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In the Interest of J. H., A Child. v. <<

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Court of Appeals of Georgia.

In the Interest of J. H., A Child.

No. A15A2157.

Decided: February 26, 2016

Jacqueline Couturier Cauble, Kristen H. Abramowicz, for Appellant. Peter J. Skandalakis, Rod R. Skiff, for Appellee.

The sole issue in this case involves the juvenile court's interpretation of OCGA § 15–11–523, which governs the amendment of a juvenile delinquency petition. After a delinquency hearing had commenced, the juvenile court permitted the prosecuting attorney to orally amend the petition to prosecute one of the charges-Criminal Gang Activity—as a Designated Felony. This court granted the juvenile's application for interlocutory appeal, and for the reasons that follow, we reverse the trial court's order allowing the amendment.

The State filed a petition seeking an adjudication of delinquency against 15–year–old J. H., alleging that he had committed four offenses that would have constituted crimes if he had been an adult: burglary, reckless driving, fleeing or attempting to elude a police officer, and criminal gang activity. After the adjudication hearing began on April 28, 2015, J.H. entered admissions to the first three offenses of burglary, reckless driving, and fleeing or attempting to elude, but denied the charge of gang activity. After advising J.H. of his rights and asking the prosecutor what the evidence would show regarding those charges, the juvenile court found a factual basis for the admissions and accepted them. The court then instructed the prosecuting attorney to call the first witness on the offense of gang activity.

At that point in the adjudication hearing, the parties and the court held a discussion regarding the fact that the delinquency petition did not indicate that the fourth count was a Designated Felony, which was required under the revised Juvenile Code. The prosecuting attorney orally moved to amend the delinquency petition to state that the offense was being prosecuted under the Designated Felony provisions of Title 15. J.H. objected, asserting that jeopardy had already attached and that such an amendment was barred by statute.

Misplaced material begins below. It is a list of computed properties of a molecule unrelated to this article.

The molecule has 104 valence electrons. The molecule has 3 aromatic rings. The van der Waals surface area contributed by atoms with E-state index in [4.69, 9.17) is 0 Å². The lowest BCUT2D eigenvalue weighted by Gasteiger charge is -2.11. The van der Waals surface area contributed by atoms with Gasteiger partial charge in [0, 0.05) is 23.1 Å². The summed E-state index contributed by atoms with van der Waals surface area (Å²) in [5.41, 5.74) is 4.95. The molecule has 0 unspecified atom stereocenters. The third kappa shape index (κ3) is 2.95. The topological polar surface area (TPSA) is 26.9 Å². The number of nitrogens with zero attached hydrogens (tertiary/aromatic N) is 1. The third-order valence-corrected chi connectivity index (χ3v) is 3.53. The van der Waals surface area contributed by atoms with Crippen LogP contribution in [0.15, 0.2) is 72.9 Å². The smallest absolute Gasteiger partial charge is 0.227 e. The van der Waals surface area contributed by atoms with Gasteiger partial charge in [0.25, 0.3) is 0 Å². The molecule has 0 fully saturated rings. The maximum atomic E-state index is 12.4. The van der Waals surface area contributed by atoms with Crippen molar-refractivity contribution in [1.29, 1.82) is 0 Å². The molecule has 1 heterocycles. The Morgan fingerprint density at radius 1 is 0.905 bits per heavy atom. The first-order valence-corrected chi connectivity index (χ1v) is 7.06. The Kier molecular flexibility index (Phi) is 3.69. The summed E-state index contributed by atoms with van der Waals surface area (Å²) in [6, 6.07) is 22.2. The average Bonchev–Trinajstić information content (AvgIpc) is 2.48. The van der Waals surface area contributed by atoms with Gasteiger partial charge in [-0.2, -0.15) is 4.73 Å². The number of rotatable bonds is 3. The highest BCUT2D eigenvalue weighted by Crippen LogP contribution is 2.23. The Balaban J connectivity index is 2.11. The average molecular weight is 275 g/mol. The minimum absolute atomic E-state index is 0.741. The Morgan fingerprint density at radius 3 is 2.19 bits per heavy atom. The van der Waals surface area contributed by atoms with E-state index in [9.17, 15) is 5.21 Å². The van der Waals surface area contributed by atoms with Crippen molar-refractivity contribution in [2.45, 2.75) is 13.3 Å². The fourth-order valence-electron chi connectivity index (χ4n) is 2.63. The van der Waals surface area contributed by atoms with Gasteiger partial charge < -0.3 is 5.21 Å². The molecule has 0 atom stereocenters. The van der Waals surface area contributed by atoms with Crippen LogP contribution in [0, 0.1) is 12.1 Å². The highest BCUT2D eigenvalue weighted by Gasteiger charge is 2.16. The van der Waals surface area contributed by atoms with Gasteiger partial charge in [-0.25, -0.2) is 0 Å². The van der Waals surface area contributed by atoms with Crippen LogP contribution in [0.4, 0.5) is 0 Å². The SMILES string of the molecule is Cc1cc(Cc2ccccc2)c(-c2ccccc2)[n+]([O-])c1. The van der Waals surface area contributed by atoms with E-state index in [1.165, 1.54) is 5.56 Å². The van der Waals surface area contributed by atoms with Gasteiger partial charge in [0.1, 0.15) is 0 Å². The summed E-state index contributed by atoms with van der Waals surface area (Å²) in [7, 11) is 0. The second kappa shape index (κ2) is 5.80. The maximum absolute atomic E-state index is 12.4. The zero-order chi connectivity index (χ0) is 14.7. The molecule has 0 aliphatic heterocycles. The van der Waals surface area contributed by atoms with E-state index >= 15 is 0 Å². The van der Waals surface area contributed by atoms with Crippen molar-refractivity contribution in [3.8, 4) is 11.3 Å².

The trial court granted the prosecutor's motion to amend, reasoning that the prosecutor was not adding a new charge of delinquency, but was merely amending the petition to correct the pleading defect of having omitted the label of “Designated Felony.” At that point the court continued the hearing on the delinquency petition to give J.H. an opportunity to file a petition for a certificate of immediate review, although it committed J.H. to two years in custody based on a previous petition during which J.H. had been adjudicated delinquent based on three counts of terroristic threats.

J.H. argues on appeal that the trial court erred in allowing the prosecutor to amend the petition after jeopardy had attached.

Under Georgia's rules of statutory construction, this court is charged with looking “diligently for the intention of the General Assembly, keeping in view at all times the old law, the evil, and the remedy.” OCGA § 1–3–1(a). A fundamental principle of statutory construction is “that we must endeavor to give each part of the statute meaning and avoid a construction that makes some language mere surplusage.” (Citation and punctuation omitted.) In the Interest of C.M. B., ––– Ga.App. –––– (Case No. A15A2070, decided Jan. 11, 2016).